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post #91 of 376 Old 02-20-2011, 08:40 PM - Thread Starter
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Okay, so does anyone have a basic design they'd like me to pass by our foamy friend?

I'm ready to go with this if you guys want it done.

I say we start with the 1D and see how it goes. If you guys can tell me how wide, and the heights of each "cell" or whatever, I'll try to get it to him in the next couple days.


I wonder if we can also use the inverse of the cut he makes? So if we need a 5" tall design, and he runs the machine down the middle of a 10" thick sheet.......can we use both sides of the cut?

A cheesy drawing would help out even more. But if you must just list the heights and stuff, maybe I can get member Radman to draw it out on the computer. he's pretty good at that.
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post #92 of 376 Old 02-20-2011, 09:27 PM
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Quote:
Originally Posted by Erich H View Post
Okay, so does anyone have a basic design they'd like me to pass by our foamy friend?

I'm ready to go with this if you guys want it done.

I say we start with the 1D and see how it goes. If you guys can tell me how wide, and the heights of each "cell" or whatever, I'll try to get it to him in the next couple days.


I wonder if we can also use the inverse of the cut he makes? So if we need a 5" tall design, and he runs the machine down the middle of a 10" thick sheet.......can we use both sides of the cut?

A cheesy drawing would help out even more. But if you must just list the heights and stuff, maybe I can get member Radman to draw it out on the computer. he's pretty good at that.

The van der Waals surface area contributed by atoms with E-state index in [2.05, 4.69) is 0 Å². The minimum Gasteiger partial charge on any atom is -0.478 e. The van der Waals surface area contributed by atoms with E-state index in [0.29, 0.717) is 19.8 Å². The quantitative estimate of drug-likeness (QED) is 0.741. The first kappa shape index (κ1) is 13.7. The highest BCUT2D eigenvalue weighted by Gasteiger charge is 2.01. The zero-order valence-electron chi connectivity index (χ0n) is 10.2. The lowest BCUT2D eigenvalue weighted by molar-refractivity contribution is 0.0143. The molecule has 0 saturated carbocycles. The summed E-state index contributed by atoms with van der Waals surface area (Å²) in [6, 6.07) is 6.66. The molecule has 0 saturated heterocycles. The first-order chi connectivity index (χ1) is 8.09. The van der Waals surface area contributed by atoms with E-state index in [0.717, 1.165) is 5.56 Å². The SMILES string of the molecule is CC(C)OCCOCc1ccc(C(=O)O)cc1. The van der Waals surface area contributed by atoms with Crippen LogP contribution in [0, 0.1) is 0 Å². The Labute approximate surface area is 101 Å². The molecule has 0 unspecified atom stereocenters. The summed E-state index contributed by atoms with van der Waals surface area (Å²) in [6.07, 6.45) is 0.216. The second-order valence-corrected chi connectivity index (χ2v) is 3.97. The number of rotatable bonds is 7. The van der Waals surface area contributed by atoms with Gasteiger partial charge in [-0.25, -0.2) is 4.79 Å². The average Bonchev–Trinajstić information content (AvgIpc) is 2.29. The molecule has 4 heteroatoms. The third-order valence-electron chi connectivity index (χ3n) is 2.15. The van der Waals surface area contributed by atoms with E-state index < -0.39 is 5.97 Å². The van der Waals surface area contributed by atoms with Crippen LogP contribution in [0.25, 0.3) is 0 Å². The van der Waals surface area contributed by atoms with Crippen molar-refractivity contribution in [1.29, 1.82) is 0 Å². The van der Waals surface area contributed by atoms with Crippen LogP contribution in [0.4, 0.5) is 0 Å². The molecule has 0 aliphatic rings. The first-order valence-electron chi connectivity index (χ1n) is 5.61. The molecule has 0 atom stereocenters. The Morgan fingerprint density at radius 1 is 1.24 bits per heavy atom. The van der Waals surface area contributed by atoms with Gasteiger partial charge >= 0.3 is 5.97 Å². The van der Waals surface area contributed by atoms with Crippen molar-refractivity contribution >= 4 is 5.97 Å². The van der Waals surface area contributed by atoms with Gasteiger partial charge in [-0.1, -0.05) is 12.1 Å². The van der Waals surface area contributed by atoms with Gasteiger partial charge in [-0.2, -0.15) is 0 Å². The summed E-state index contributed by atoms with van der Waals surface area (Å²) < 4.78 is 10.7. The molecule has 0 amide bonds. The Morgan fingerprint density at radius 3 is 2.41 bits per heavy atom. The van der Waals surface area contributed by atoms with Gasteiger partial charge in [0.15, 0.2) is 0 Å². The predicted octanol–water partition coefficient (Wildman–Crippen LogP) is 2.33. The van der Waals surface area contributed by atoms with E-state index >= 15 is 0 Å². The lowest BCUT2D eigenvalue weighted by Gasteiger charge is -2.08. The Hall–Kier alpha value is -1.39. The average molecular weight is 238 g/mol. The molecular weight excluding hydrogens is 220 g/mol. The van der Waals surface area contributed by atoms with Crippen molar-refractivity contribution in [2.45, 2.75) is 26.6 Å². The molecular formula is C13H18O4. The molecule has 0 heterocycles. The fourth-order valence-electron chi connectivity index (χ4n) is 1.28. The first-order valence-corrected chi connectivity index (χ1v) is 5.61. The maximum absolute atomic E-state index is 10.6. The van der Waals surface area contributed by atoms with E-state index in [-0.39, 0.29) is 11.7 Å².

This one looks pretty good
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post #93 of 376 Old 02-20-2011, 09:52 PM - Thread Starter
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That's a 2D design. Plus, we're hoping to come up with something a little different and not really a copy.
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post #94 of 376 Old 02-20-2011, 09:59 PM
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Does the patent prevent others to copy for personal use also?

I am probably going to make some 2D diffusers, using a special knife for EPS as proposed by another poster in this thread. 1D is not bad either. May a mix of 1D and 2D diffusers?
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post #95 of 376 Old 02-20-2011, 10:02 PM
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I'll post a design tomorrow night if no one else has. Have a look at the qrdude program. Pretty easy to use. To answer your other question, yes you can use both sides of the cut. The other side is called the inverse panel and is actually quite necessary if you use a lot of diffusers on one wall to break up repetetive lobing.